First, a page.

Passiflora tarminiana

Coppens & V. E. Barney

Novon 11: 9, figs. 1, 3, plate 1. 2001.

Common names: Banana poka
Treatment appears in FNA Volume 6. Treatment on page 178. Mentioned on page 173, 174, 179.

Stems terete, densely hairy. Leaves not pungent, densely soft-hairy abaxially, sparsely hairy adaxially; stipules subreniform, often leaflike, 4–7 × 2–3 mm, eglandular; petiole glandular, glands emergent protuberances; blade roughly symmetric, 5.5–16(–28) × 7–16(–29) cm, deeply 3-lobed, middle lobe as long as or longer than lateral lobes, margins serrate; abaxial fine veins prominently raised, abaxial nectaries absent. Floral bracts leaflike, 25–50 × 20–30 mm, margins entire, eglandular. Flowers: floral tube elongate, 60–80 mm deep; sepals pink, 45–60 × 12–25 mm; petals pink, 40–54 × 15–20 mm; corona filament whorls 1, filaments tuberculate knobs, purple basally, white apically, 1–2 mm. Berries yellow to orange-yellow, oblong to ellipsoid-fusiform, 100–140 × 35–45 mm.

Phenology: Flowering Jun–Sep(–Dec).
Habitat: Pine or oak woodlands and woodland edges
Elevation: 0–100 m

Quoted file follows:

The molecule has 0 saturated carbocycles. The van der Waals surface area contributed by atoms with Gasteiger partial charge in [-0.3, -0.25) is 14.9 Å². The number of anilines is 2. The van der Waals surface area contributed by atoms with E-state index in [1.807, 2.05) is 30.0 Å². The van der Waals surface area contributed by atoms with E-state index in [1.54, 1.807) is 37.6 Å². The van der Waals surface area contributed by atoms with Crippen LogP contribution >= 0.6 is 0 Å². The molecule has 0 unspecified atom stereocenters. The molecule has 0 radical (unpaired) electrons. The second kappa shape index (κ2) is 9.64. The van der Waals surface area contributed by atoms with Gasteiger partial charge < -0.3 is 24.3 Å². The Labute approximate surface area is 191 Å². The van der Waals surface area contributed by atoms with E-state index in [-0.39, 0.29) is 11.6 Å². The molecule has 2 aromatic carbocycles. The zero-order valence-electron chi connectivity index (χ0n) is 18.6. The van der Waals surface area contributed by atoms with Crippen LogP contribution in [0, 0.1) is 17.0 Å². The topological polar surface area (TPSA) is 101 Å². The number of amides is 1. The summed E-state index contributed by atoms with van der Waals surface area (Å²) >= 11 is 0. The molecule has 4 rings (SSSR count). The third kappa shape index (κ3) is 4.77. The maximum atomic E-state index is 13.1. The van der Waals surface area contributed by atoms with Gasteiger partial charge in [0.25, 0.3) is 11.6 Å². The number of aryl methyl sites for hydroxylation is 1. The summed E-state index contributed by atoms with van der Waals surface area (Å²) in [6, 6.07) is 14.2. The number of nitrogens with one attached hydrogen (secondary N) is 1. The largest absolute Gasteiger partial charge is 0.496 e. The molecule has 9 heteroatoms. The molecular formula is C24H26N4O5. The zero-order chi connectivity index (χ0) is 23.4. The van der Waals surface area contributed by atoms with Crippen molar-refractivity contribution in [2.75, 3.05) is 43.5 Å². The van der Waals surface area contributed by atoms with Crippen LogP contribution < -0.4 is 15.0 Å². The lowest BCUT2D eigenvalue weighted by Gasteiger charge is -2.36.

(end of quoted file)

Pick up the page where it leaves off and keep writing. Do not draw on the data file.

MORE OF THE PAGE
V6 323-distribution-map.jpg

Introduced; Calif., South America (Colombia, Ecuador, Peru, Venezuela).


Passiflora tarminiana is sparingly naturalized in the eastern San Francisco Bay area (F. Hrusa et al. 2002) and southward along the coast to San Luis Obispo County, in areas of minimal summer drought.

This species was recently described, and is commonly confused with Passiflora mollissima (Kunth) L. H. Bailey [now usually recognized as P. tripartita var. mollissima (Knuth) Holm-Nielsen & P. Jørgensen]. Many reports of P. mollissima in agricultural, horticultural, and weed-science literature actually apply to P. tarminiana. An attractive plant with large, edible fruits (T. Ulmer and J. M. MacDougal 2004), it is an extremely aggressive weed in Hawaii (A. M. La Rosa 1984, as P. mollissima) and other areas where it has been introduced in the Old World tropics and subtropics. The species is unlikely to become a widespread weed in the continental United States because it cannot survive frost nor occasional desiccation.

A similar, closely related species, Passiflora mixta Linnaeus f., is a rare escape in San Francisco, California; it can be distinguished from P. tarminiana by its angular young stems, persistent stipules (deciduous in P. tarminiana), and a floral tube 80–110 mm deep, 1.6–2.6 times the sepal length (1.3–1.6 times in P. tarminiana).

Selected References


Lower Taxa